Regrettably, this was not an isolated incident. Other male and female employees, some of them teenagers as well, were subjected to groping, sexually explicit comments, and sexual requests from coworkers and managers. A particularly disturbing event revealed that one male general manager conditioned hire on the acquiescence of male applicants to dates and sexual activity.

This case was resolved with a 3-year consent decree, providing $1,997,500 to 41 individuals and equitable relief. Nonetheless, it brings to light the drastic consequences of workplace sexual harassment and the subsequent legal actions that can ensue.

The law protects employees from sexual harassment under Title VII of the Civil Rights Act of 1964. According to the law, “It shall be an unlawful employment practice for an employer… to discriminate against any individual with respect to his compensation, terms, conditions, or privileges of employment, because of such individual’s race, color, religion, sex, or national origin…”

The EEOC v. AMTCR case demonstrates how crucial it is for employers to foster a safe and respectful work environment. This includes having strict measures in place to prevent, address, and punish any form of sexual harassment. After all, every employee has a right to a workplace free of harassment and discrimination.

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The Power of Class Action Lawsuits: Merrill Lynch’s $20 Million Settlement on Racial Discrimination

Class action lawsuits allow the average employee to band together and get justice from large powerful corporations.

Class action lawsuits are often seen as the vehicle of justice for the average person, allowing individuals to band together to hold even the most formidable, seemingly untouchable companies to account for their actions. A recent case involving Merrill Lynch, a Wall Street brokerage titan, has brought this to light, with the company agreeing to pay nearly $20 million to settle a class-action lawsuit alleging racial discrimination against its Black financial advisers.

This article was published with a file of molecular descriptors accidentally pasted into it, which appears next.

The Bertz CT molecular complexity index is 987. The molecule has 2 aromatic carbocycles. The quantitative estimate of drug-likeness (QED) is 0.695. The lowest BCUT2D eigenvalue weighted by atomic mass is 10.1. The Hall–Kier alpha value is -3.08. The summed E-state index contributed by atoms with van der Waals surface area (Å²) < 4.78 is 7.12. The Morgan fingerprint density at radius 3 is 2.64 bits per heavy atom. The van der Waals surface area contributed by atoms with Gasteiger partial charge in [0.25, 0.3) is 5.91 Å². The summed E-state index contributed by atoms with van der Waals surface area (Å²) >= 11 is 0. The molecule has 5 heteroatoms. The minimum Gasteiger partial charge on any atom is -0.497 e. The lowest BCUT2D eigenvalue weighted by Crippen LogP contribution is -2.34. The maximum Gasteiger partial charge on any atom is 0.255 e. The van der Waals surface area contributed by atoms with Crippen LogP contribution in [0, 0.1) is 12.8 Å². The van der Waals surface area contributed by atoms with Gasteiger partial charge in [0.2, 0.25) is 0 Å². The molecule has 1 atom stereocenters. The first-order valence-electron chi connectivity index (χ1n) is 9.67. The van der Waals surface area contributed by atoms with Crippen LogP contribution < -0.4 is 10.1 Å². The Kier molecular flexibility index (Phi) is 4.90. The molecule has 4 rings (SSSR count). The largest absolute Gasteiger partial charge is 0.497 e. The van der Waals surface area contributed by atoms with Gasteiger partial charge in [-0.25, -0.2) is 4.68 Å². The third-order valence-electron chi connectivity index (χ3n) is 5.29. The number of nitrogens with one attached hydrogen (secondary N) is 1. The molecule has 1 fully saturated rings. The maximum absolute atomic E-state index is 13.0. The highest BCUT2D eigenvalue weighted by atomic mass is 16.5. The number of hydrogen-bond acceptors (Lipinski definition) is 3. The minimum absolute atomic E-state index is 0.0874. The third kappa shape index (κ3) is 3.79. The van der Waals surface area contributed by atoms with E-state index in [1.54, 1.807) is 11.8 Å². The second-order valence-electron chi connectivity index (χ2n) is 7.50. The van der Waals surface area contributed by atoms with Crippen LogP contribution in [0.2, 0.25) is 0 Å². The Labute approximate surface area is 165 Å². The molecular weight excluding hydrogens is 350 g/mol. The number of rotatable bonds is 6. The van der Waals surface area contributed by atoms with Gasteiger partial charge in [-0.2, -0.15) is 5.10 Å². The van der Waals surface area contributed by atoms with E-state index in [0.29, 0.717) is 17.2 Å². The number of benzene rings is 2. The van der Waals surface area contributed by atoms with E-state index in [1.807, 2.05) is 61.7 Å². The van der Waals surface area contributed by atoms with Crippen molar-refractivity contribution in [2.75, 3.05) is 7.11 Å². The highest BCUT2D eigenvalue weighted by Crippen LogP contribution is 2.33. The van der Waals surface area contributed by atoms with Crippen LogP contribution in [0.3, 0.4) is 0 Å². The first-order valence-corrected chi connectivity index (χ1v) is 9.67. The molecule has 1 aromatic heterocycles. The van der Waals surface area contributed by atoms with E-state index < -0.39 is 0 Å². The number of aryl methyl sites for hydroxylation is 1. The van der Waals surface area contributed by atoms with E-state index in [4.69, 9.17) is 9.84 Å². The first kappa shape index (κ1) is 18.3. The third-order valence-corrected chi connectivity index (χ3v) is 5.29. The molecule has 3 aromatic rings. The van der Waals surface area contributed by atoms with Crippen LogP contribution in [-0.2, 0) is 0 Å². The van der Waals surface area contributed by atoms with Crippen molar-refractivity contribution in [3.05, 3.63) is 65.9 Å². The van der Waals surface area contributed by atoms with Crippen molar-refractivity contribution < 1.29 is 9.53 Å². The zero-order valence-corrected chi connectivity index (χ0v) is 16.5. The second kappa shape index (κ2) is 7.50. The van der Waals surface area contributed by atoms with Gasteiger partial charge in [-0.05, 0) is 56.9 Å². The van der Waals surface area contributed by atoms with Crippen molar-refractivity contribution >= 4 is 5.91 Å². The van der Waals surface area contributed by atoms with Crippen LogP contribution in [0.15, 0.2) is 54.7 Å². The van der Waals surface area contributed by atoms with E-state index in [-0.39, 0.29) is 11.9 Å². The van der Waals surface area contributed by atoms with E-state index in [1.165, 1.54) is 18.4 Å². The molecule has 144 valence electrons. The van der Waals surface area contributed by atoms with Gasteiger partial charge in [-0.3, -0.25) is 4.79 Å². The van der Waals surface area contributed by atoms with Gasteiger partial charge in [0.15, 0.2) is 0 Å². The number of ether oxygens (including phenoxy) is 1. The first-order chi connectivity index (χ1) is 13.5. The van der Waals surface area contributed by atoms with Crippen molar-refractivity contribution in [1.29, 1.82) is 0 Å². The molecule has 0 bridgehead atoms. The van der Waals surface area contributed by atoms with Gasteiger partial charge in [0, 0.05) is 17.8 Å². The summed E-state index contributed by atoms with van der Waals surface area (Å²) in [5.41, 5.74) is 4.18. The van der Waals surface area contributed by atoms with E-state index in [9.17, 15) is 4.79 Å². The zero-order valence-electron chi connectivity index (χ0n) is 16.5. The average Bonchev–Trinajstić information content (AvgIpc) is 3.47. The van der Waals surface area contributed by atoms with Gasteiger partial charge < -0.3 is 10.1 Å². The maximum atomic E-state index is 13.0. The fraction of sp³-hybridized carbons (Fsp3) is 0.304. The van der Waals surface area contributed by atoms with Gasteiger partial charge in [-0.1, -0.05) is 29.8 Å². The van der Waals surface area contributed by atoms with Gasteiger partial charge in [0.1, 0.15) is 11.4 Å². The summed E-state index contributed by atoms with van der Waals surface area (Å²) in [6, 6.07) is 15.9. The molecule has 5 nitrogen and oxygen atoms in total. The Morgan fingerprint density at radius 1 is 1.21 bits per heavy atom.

This lawsuit claims that African American advisers employed by Bank of America-owned Merrill received less compensation and fewer promotions than their white counterparts. Furthermore, these employees were terminated at higher rates with fewer opportunities for advancement due to discriminatory practices entrenched in the company’s culture.

The repercussions of such systemic violations of African-American employees’ rights had to be addressed. The suit filed in the U.S. District Court for the Middle District of Florida by four former Merrill advisers has set a precedent that even the biggest corporations can be held accountable for racial discrimination in the workplace.

Merrill has agreed to pay $19.95 million — beyond attorney fees and administration costs—to compensate those affected. The settlement is set to benefit approximately 1,375 eligible class members. A judge is yet to approve this settlement, but Merrill has also agreed to “programmatic relief” that includes reviews of diversity practices and pay equity analyses.

Bank of America has stated that the settlement allows them to focus on supporting Black financial advisers and their clients. Over the past decade, they have implemented policies and programs to improve diversity and inclusion. This initiative has resulted in an over 40% increase in the number of Black financial advisers at Merrill and a significant upturn in team representation.

The case against Merrill Lynch is not an isolated incident. They have faced similar allegations in the past, resulting in a $160 million settlement in August 2013. These cases underscore the power of class action lawsuits in ensuring even the most powerful entities are held accountable for their actions.

In the fight against race discrimination, class action lawsuits prove time and again that no company is too large or too powerful to be immune from legal recourse. This not only brings justice for those wronged but also forces companies to examine and modify their practices to ensure a more inclusive and equitable workplace.